Of those players, the Phils have since reacquired Lee and only Michael Bourn and Gio Gonzalez appear to be long term assets that would help the Phillies in 2011 and beyond. Between 2001 and 2011, the Phillies have seen the departure of most of the All-Stars that they have acquired, but the positive take-away is that in recent years, they have been able to retain the All-Stars that have been the most productive from their own system. They haven’t traded away too many future All-Stars and the ones of value that they did, they either received an All-Star in return or the verdict is still out. Some trades have been better than others and their are two major clunkers that stick out that luckily did not sink the Phillies and were the right moves at that time: the 2006 trade of Bobby Abreu and the 2007 trade of Gio Gonzalez and Gavin Floyd for Freddy Gonzalez. The Thome for Rowand swap in 2006 filled a need and opened up a spot for Ryan Howard, while the Michael Bourn trade addressed the closer and utility roles that ultimately helped win them a championship.

Exploring Bastardo’s All-Star Chances

I'm the proud owner of an Antonio Bastardo shirsey. I have a rooting interest in this.

It was June 2, 2009. The Black Eyed Peas were in the beginnings of a 26-week stranglehold of the number one American Billboard spot. Up was number one at the box office with the Hangover debuting the coming Friday. The Phillies entered the day a half game behind the Marlins, winners of four-in-a-row, and were preparing to play the middle game of a three game set in San Diego.

Stretched thin by injuries, relative ineffectiveness, and ten games in ten days, the Phillies called on 23-year-old lefty Antonio Bastardo to start against the Padres. Bastardo had split time between the bullpen and starting to start the season in Reading, posting an impressive 10.2 K/9 IP and a very good 5.86 K/BB rate. Bastardo was called upon to replace the injured Brett Myers; he was greeted with hype and enthusiasm, but seen as short, with a deceptive delivery and a plus-change-up to induce strikeouts. Coincidentally, the scouting report used for the purposes of researching this article comparEd Bastardo to the recently-released J.C. Romero for their ability to get strike-outs and their inability to prevent walks. As noted this year, Romero struggled keeping the opposition off the base-paths and was supplanted by Bastardo as the primary left-handed set-up man.

Bastardo has flourished in the first three months of the season, posting an MLB-relief leading .96 ERA in 28 innings over 31 games. He’s averaging 10.6 K/9 IP and has limited his H/9 IP to 3.5. His walks remain a concern at 4.2/9 IP, almost a half an inning as does his scary low (in a bad way) 28.3% GB rate. The low ground ball rate coupled with the ridiculously lucky .153 BABIP are scary in that if line-drives begin to drop or fly balls begin to go over fences, Bastardo, obviously becomes a far less valuable bullpen piece. But this article isn’t to discuss the possibility of the bottom falling out, which it may. It is to explore the realistic chances of Antonio Bastardo making the NL All-Star Game.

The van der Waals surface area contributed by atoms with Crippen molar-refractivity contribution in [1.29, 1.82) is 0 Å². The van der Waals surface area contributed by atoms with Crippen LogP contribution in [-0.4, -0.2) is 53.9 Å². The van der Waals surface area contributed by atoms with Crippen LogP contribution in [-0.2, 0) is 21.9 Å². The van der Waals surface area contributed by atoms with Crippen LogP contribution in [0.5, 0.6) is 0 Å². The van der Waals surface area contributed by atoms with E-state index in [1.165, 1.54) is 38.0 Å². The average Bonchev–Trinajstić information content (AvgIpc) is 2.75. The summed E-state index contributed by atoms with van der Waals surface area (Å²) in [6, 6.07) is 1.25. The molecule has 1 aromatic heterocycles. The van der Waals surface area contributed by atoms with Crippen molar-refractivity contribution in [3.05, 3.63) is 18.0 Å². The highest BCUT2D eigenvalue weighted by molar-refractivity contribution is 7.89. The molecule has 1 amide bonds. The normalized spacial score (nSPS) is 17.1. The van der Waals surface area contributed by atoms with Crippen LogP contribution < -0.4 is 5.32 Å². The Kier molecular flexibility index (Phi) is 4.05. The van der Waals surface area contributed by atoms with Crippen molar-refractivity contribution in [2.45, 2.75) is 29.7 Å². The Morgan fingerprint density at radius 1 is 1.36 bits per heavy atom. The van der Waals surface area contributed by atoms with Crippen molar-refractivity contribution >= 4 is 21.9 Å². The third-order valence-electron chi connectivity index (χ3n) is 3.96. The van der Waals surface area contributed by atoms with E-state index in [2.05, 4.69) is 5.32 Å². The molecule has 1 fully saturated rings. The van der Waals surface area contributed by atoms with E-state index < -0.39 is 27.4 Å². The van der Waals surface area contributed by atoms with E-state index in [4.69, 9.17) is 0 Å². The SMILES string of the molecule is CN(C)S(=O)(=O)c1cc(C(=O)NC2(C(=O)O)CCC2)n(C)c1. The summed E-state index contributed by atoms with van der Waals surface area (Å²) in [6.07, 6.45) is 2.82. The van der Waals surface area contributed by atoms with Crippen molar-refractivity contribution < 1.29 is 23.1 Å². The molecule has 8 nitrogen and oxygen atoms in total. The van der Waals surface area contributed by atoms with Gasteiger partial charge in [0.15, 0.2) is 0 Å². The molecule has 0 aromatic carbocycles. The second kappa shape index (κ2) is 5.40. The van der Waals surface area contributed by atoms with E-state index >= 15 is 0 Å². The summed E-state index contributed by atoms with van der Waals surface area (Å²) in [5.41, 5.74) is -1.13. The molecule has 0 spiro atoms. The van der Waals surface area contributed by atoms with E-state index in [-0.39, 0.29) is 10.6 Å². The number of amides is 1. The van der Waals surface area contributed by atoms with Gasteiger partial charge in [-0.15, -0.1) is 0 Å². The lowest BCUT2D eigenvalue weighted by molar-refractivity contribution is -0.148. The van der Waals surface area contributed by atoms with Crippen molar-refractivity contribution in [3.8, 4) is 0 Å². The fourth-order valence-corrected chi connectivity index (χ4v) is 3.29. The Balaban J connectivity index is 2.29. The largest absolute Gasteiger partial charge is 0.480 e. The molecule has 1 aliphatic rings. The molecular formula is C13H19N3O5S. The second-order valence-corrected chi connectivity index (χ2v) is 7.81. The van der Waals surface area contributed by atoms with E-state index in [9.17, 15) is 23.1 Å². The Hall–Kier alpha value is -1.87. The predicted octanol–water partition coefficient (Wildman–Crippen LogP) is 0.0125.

The Arguments For Antonio Bastardo Making His First NL All-Star Team:

He leads all MLB relievers in ERA.

This may be his strongest asset and perhaps his most vulnerable. He has pitched the equivalent of just over three full games, meaning, every 9 innings, he gives up a run. But that could quickly turn sour. An earned run in his next inning pitched would skyrocket his ERA to 1.24. 2 in the next three innings pitched and it would jump to 1.45. Both still very impressive, but because of the rarity of non-closer relievers making the All-Star game, the ERA would need to hover near 1.00 due to the low number of innings and appearances. Or would it?

Of the ten pitchers in the last ten seasons to be named to either All-Star team, NL pitchers finished the year with average ERAs of 1.91, giving Bastardo some leeway to earn an All-Star bid.

He has stranded 99.1% of the batters inherited or put on on base.

This one is rather impressive on the surface. He is fourth in the NL in WHIP (0.86) among relievers and the guys he does let on base simply do not score. But it also has a lot to do with the luck he has received in BABIP, of which he is the third largest beneficiary of MLB relievers.

He leads the MLB in BAA.

Can’t particularly argue with this one and it helps put the incredibly lucky BABIP into perspective. Perhaps it isn’t so lucky. His BAA is .117 and isn’t that far off from his .153 BABIP.